The final part addresses the actual rise of al-Qaeda. Curtis argues that, after their failed revolutions, bin Laden and Zawahiri had little or no popular support, let alone a serious complex organisation of terrorists, and were dependent on independent operatives to carry out their new call for jihad. However, the film argues that in order to prosecute bin Laden in absentia for the 1998 U.S. embassy bombings, U.S. prosecutors had to prove that he is the head of a criminal organisation responsible for the bombings. With the September 11 attacks, neoconservatives in the new Republican administration of George W. Bush use this invented concept of an organisation to justify another crusade against a new enemy, culminating in the launch of the perpetual War on Terror. Curtis fails to notice the very neoconservative powers are responsible for the creation and maintenance of these so-called terrorists.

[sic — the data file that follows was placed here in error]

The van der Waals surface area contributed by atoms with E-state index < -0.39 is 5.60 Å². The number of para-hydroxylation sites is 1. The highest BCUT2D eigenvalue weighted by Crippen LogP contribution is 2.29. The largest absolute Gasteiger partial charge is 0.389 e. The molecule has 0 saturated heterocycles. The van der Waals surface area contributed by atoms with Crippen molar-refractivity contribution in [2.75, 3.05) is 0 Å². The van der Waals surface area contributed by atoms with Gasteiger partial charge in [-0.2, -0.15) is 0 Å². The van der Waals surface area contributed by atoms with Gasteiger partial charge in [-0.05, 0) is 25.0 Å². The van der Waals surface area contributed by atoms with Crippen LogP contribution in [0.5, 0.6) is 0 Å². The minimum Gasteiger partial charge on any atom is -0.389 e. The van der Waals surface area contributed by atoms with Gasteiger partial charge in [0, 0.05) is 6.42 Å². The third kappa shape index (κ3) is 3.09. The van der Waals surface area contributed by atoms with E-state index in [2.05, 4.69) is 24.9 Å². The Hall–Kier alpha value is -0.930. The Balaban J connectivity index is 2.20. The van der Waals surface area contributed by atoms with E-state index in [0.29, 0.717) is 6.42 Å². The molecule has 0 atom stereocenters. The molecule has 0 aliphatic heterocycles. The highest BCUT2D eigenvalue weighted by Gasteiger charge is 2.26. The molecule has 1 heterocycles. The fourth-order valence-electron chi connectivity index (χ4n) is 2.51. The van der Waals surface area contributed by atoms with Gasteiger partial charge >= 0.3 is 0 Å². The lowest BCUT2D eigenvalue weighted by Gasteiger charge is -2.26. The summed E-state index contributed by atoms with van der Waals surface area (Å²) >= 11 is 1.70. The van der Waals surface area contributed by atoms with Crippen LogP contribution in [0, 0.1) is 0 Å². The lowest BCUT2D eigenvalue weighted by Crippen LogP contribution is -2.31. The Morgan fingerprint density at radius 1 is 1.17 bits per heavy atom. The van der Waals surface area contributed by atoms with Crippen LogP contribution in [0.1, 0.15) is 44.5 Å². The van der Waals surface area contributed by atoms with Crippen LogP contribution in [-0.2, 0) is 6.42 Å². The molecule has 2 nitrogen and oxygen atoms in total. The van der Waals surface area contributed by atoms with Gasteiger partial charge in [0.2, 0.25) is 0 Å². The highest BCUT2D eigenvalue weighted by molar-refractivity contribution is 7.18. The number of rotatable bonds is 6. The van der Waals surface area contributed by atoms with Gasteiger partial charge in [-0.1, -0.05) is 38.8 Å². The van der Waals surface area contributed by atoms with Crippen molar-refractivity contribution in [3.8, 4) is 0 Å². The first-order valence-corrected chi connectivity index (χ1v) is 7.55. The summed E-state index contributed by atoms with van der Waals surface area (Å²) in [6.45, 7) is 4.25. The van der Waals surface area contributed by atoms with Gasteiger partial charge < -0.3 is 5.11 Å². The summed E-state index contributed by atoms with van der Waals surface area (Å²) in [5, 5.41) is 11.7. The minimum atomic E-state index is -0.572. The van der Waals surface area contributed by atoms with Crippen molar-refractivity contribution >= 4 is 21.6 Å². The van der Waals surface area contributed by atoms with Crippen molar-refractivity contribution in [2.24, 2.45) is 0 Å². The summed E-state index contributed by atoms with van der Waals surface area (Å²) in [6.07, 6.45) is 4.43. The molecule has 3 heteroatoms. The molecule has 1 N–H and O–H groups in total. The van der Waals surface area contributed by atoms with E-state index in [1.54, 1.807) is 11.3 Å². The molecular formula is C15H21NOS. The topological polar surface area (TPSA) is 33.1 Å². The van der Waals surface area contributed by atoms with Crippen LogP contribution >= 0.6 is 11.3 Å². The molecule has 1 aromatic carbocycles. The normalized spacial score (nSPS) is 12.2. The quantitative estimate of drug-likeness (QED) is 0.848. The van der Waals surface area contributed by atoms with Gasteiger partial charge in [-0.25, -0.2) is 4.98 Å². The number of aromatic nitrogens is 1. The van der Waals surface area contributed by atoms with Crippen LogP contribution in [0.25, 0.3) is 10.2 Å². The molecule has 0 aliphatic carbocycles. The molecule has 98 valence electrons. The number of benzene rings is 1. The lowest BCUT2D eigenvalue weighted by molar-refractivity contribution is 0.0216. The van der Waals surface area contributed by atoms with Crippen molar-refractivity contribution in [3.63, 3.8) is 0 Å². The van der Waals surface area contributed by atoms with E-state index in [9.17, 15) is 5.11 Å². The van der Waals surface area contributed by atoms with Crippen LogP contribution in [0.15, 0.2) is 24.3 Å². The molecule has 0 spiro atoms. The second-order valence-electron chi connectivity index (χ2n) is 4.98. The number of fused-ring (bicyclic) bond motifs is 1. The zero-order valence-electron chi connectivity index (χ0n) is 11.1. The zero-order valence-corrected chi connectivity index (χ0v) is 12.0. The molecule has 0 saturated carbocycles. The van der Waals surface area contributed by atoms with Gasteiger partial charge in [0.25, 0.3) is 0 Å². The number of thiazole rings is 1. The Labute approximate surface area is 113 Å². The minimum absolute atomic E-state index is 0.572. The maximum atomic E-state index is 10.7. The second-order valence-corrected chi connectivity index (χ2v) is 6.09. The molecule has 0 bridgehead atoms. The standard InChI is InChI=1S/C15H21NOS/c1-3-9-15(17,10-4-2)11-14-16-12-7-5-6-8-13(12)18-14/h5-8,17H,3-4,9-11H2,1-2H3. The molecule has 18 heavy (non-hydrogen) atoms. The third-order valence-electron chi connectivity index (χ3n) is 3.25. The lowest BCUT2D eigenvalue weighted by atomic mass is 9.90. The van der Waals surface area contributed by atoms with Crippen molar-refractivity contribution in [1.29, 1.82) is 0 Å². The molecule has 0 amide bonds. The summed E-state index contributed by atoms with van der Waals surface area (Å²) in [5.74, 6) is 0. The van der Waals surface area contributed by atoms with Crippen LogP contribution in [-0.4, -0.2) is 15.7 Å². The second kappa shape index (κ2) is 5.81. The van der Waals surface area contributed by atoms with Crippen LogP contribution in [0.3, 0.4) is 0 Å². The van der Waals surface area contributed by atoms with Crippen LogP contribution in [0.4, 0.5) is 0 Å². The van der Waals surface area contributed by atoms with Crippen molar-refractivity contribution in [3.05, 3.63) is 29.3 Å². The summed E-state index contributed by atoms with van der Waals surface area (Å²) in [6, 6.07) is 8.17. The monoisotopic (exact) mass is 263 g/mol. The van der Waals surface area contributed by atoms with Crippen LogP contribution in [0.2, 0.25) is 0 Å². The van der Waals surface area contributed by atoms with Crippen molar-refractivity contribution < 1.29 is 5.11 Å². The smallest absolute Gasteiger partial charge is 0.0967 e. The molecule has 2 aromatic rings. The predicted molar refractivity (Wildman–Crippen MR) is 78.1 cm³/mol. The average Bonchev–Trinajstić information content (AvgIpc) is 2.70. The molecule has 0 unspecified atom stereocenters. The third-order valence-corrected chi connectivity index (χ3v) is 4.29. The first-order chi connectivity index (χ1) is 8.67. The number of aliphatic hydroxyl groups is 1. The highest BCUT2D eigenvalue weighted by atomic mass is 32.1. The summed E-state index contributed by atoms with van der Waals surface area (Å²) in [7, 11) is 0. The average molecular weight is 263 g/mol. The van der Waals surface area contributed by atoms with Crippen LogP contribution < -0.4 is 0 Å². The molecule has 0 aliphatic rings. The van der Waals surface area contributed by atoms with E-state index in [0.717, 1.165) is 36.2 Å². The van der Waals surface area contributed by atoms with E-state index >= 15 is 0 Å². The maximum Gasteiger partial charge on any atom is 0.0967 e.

After the American invasion of Afghanistan fails to uproot the alleged terrorist organisation, the Bush administration focuses inwards, searching unsuccessfully for terrorist sleeper cells in America without credible evidence or intelligence, this is how the control is implemented - instill fear over an imaginary enemy from whom only they can protect you. In 2003, they extend the War on Terror to a war on general perceived evils with the invasion of Iraq. Again the goals are multiple, not the least of which include the massive spending on defense contractors in a sort of tit-for-tat you scratch my back I fund your mercenaries kind of way. The ideas and tactics also spread to the United Kingdom, where Tony Blair uses the threat of terrorism to give him a new moral authority. The repercussions of the neoconservative strategy are also explored, with an investigation of indefinitely-detained terrorist suspects in Guantanmo Bay, many allegedly taken on the word of the anti-Taliban Northern Alliance without actual investigation on the part of the United States military, and other forms of "preemption" against non-existent and unlikely threats made simply on the grounds that the parties involved had the potential to become a threat. Curtis specifically attempts to allay fears of a dirty bomb attack, and concludes by reassuring viewers that politicians will eventually have to concede that some threats are exaggerated and others have no foundation in reality. He says, "In an age when all the grand ideas have lost credibility, fear of a phantom enemy is all the politicians have left to maintain their power."